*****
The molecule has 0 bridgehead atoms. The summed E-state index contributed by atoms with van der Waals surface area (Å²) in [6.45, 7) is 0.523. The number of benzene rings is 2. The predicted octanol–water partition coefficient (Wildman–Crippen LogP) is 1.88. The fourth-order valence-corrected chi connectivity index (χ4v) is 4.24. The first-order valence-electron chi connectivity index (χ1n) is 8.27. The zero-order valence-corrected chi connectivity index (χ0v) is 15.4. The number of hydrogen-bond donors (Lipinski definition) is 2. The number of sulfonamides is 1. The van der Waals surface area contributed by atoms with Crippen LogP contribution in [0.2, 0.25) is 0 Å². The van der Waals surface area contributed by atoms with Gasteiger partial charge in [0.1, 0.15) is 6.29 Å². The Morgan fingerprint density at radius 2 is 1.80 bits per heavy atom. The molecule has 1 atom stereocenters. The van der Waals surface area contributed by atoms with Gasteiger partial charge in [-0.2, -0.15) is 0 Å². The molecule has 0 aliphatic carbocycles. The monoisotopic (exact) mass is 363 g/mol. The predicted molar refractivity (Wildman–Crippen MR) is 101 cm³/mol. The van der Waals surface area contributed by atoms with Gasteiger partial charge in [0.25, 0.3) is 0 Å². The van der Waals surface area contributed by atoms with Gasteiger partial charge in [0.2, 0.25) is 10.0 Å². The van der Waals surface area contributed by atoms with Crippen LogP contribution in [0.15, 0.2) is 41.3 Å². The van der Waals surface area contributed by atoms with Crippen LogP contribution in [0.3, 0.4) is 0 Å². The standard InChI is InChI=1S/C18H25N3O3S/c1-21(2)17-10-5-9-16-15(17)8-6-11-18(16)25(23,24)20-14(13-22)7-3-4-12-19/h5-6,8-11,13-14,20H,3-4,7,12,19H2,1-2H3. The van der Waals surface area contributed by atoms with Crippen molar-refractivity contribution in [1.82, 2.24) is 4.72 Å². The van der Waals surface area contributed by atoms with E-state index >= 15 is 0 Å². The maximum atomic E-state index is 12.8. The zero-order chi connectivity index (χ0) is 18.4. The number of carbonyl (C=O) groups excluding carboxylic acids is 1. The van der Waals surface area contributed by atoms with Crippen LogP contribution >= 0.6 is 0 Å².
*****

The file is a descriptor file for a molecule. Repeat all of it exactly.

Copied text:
The molecule has 0 bridgehead atoms. The summed E-state index contributed by atoms with van der Waals surface area (Å²) in [6.45, 7) is 0.523. The number of benzene rings is 2. The predicted octanol–water partition coefficient (Wildman–Crippen LogP) is 1.88. The fourth-order valence-corrected chi connectivity index (χ4v) is 4.24. The first-order valence-electron chi connectivity index (χ1n) is 8.27. The zero-order valence-corrected chi connectivity index (χ0v) is 15.4. The number of hydrogen-bond donors (Lipinski definition) is 2. The number of sulfonamides is 1. The van der Waals surface area contributed by atoms with Crippen LogP contribution in [0.2, 0.25) is 0 Å². The van der Waals surface area contributed by atoms with Gasteiger partial charge in [0.1, 0.15) is 6.29 Å². The Morgan fingerprint density at radius 2 is 1.80 bits per heavy atom. The molecule has 1 atom stereocenters. The van der Waals surface area contributed by atoms with Gasteiger partial charge in [-0.2, -0.15) is 0 Å². The molecule has 0 aliphatic carbocycles. The monoisotopic (exact) mass is 363 g/mol. The predicted molar refractivity (Wildman–Crippen MR) is 101 cm³/mol. The van der Waals surface area contributed by atoms with Gasteiger partial charge in [0.25, 0.3) is 0 Å². The van der Waals surface area contributed by atoms with Gasteiger partial charge in [0.2, 0.25) is 10.0 Å². The van der Waals surface area contributed by atoms with Crippen LogP contribution in [0.15, 0.2) is 41.3 Å². The van der Waals surface area contributed by atoms with Crippen LogP contribution in [0.3, 0.4) is 0 Å². The standard InChI is InChI=1S/C18H25N3O3S/c1-21(2)17-10-5-9-16-15(17)8-6-11-18(16)25(23,24)20-14(13-22)7-3-4-12-19/h5-6,8-11,13-14,20H,3-4,7,12,19H2,1-2H3. The van der Waals surface area contributed by atoms with Crippen molar-refractivity contribution in [1.82, 2.24) is 4.72 Å². The van der Waals surface area contributed by atoms with E-state index >= 15 is 0 Å². The maximum atomic E-state index is 12.8. The zero-order chi connectivity index (χ0) is 18.4. The number of carbonyl (C=O) groups excluding carboxylic acids is 1. The van der Waals surface area contributed by atoms with Crippen LogP contribution >= 0.6 is 0 Å².